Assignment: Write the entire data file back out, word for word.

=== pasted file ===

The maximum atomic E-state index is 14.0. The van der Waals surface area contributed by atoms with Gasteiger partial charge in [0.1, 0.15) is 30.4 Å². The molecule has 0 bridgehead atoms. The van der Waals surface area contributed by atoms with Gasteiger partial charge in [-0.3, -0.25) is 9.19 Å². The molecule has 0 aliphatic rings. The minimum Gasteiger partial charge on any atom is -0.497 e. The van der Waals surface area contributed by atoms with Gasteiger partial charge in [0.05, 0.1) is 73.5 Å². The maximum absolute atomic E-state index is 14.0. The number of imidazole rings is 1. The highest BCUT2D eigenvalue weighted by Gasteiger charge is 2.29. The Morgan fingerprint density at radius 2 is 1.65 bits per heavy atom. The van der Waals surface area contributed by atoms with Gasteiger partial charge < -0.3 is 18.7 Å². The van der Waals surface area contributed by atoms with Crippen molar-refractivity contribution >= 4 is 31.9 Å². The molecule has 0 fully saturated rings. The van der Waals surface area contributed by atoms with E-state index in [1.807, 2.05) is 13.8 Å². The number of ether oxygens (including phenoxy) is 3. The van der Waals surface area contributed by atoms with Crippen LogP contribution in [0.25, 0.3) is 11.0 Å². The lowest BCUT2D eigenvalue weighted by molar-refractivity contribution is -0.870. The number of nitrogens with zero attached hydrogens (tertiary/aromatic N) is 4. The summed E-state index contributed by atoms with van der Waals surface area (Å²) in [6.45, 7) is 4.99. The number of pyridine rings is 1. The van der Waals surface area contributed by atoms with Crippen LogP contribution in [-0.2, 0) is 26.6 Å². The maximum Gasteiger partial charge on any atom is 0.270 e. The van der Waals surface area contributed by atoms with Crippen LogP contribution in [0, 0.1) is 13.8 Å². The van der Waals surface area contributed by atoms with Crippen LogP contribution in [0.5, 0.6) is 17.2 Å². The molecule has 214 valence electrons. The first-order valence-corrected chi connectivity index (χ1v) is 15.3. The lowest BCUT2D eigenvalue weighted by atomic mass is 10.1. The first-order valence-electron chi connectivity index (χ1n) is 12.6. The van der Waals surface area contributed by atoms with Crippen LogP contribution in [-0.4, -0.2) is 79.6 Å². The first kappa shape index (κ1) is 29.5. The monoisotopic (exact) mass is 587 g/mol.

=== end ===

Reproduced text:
The maximum atomic E-state index is 14.0. The van der Waals surface area contributed by atoms with Gasteiger partial charge in [0.1, 0.15) is 30.4 Å². The molecule has 0 bridgehead atoms. The van der Waals surface area contributed by atoms with Gasteiger partial charge in [-0.3, -0.25) is 9.19 Å². The molecule has 0 aliphatic rings. The minimum Gasteiger partial charge on any atom is -0.497 e. The van der Waals surface area contributed by atoms with Gasteiger partial charge in [0.05, 0.1) is 73.5 Å². The maximum absolute atomic E-state index is 14.0. The number of imidazole rings is 1. The highest BCUT2D eigenvalue weighted by Gasteiger charge is 2.29. The Morgan fingerprint density at radius 2 is 1.65 bits per heavy atom. The van der Waals surface area contributed by atoms with Gasteiger partial charge < -0.3 is 18.7 Å². The van der Waals surface area contributed by atoms with Crippen molar-refractivity contribution >= 4 is 31.9 Å². The molecule has 0 fully saturated rings. The van der Waals surface area contributed by atoms with E-state index in [1.807, 2.05) is 13.8 Å². The number of ether oxygens (including phenoxy) is 3. The van der Waals surface area contributed by atoms with Crippen LogP contribution in [0.25, 0.3) is 11.0 Å². The lowest BCUT2D eigenvalue weighted by molar-refractivity contribution is -0.870. The number of nitrogens with zero attached hydrogens (tertiary/aromatic N) is 4. The summed E-state index contributed by atoms with van der Waals surface area (Å²) in [6.45, 7) is 4.99. The number of pyridine rings is 1. The van der Waals surface area contributed by atoms with Crippen LogP contribution in [-0.2, 0) is 26.6 Å². The maximum Gasteiger partial charge on any atom is 0.270 e. The van der Waals surface area contributed by atoms with Crippen LogP contribution in [0, 0.1) is 13.8 Å². The van der Waals surface area contributed by atoms with Crippen LogP contribution in [0.5, 0.6) is 17.2 Å². The molecule has 214 valence electrons. The first-order valence-corrected chi connectivity index (χ1v) is 15.3. The lowest BCUT2D eigenvalue weighted by atomic mass is 10.1. The first-order valence-electron chi connectivity index (χ1n) is 12.6. The van der Waals surface area contributed by atoms with Crippen LogP contribution in [-0.4, -0.2) is 79.6 Å². The first kappa shape index (κ1) is 29.5. The monoisotopic (exact) mass is 587 g/mol.